Solving the energy conundrum

Opinions

 

We are in crucial times.

On the one hand, we are consuming more energy than ever before to drive growth and development.

On the other, our reliance on coal, oil and gas as our predominant sources of energy is the driver for rising air pollution, deteriorating public health, depleting forest and freshwater resources, and nightmare scenarios for climate change.

The only way to cut through that Gordian knot is by fundamentally changing our approach to energy.

In order to honour human, ecosystem and indeed planetary limits, the world needs to embark on a pathway for a fully renewable-fuelled economy by mid-century and one that is underlined by strong energy efficiency and conservation to provide clean and sustainable energy for all.

In the landmark World Energy Outlook 2012, the International Energy Agency estimated that to limit climate change to below 2°C, more than two-thirds of proven fossil fuel reserves need to stay in the ground.

Global emissions must peak by 2015, and then decline, in order to have a 50 per cent chance of keeping the world below a 2°C global average temperature rise.

The many costs of fossil fuels, including impacts on human health and livelihoods are all too often glossed over in the energy debate.

It is important in future to account for all the external costs of energy use and production.

Today, governments around the world subsidise fossil fuels with almost 1.9 trillion US dollars annually according to the International Monetary Fund, equivalent to 10 per cent of all state budgets – a huge social cost, in terms of hospitals not built, education not financed, infrastructure being delayed.

In the future, the true costs of fossil fuels will substantially raise power prices.

 

Health impact

It is estimated by the World Health Organization that each year at least two million people die prematurely from air pollution caused by fossil fuels.

A recent study found that the citizens of northern China – where 40 per cent of the population lives in proximity to the majority of China’s coal-fired power stations – live 5.5 years less than their southern compatriots due to cardio-respiratory mortality.

Another assessment showed that the health costs of coal-fired power stations add a financial burden of up to €42.8 billion a year to the European population.

The first ever estimation of death and disease due to coal power plants in India estimated that between 85,000 and 115,000 people died due to coal related problems in 2011 and 2012, with a cumulative cost to public and government estimated at 3.3 to 4.6 billion US dollars.

Despite the health and climate change impacts, entrenched coal interests have generally fought to stave off efforts to clean up coal with predictions of power shortages, collapsing employment and economic disaster.

Yet large scale deployment of wind and solar technologies are demonstrating increased jobs, both in manufacturing and in operations and maintenance.

 

Green jobs

The 20 largest oil and gas companies, which are responsible for the majority of global fossil fuel supply, provide about 2.1 million jobs worldwide; that’s just one-third of the employment generated by renewable energy, mainly in various solar and wind technologies.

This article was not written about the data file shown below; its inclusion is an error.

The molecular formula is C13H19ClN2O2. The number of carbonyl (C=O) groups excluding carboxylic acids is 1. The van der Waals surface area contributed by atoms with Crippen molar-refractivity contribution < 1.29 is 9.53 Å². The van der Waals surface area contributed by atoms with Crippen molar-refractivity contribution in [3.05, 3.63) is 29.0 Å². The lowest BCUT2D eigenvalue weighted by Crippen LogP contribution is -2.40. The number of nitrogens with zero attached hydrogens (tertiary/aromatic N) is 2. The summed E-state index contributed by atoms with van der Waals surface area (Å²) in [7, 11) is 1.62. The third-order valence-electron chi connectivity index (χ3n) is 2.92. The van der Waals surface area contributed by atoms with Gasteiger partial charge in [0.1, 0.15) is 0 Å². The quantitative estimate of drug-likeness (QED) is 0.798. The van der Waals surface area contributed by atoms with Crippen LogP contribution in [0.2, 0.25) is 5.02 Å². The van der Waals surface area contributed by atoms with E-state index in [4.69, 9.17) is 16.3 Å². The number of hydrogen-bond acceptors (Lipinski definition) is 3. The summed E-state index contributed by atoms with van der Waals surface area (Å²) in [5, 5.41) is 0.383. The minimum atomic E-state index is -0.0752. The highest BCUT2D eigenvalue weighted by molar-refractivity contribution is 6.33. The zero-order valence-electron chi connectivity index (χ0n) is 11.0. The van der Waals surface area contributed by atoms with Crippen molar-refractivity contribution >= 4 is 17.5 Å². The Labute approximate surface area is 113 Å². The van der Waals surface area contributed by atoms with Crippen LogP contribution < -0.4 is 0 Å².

The reality is that the fossil fuel industries will shrink, and this will reduce jobs in these industries.

At the same time jobs in renewable energy will grow, as well as other “green” jobs.

This will be a transition, not an instant switch-over.

We must move swiftly to prepare for the new skills that will be needed, to ensure that the emerging jobs are decent.

These are elements of a just transition.

The world has abundant renewable energy resources.

Solar, wind, geothermal, ocean and bioenergy resources can technically provide 100 times the present global energy consumption.


Success stories

Pockets of excellence in expanding renewable energy production are showing the way.

In Germany, the third-largest OECD economy, for example, almost 30 per cent of electricity is derived from renewables, mainly solar and wind.

Island nations like Philippines have committed to increase renewable energy based generation by 40 per cent by 2020.

China has invested heavily in its renewable energy industry – accounting for a quarter of the total global investments in 2011.

Coal-dependent South Africa was the 2012 global champion – it invested about one per cent of its GDP into solar, wind, and other renewables.

The urgent need to change global energy systems is indisputable.

But it will not be quick enough unless we press for it.

Civil society organisations are working on this front and the WWF is joining this effort by launching a global campaign calling for a decisive change in energy financing – asking major financial institutions and governments to make a significant move away from fossil fuels and into renewable energy.

Under the slogan, Seize Your Power, the campaign was launched last month and is looking for creating public support and political space necessary to make renewable energy the new normal.

WWF is challenging investors to commit in the next 12 months to an additional 40 billion US dollars for renewable energy by 2017 and to not invest in fossil fuels, particularly coal.

The unions have a decisive role to play in the economic, social and political change to enable an energy transformation towards a sustainable future for people and the planet.

Join us. Seize Your Power. Start by signing the pledge at www.panda.org and contribute to the way each one of us thinks about energy.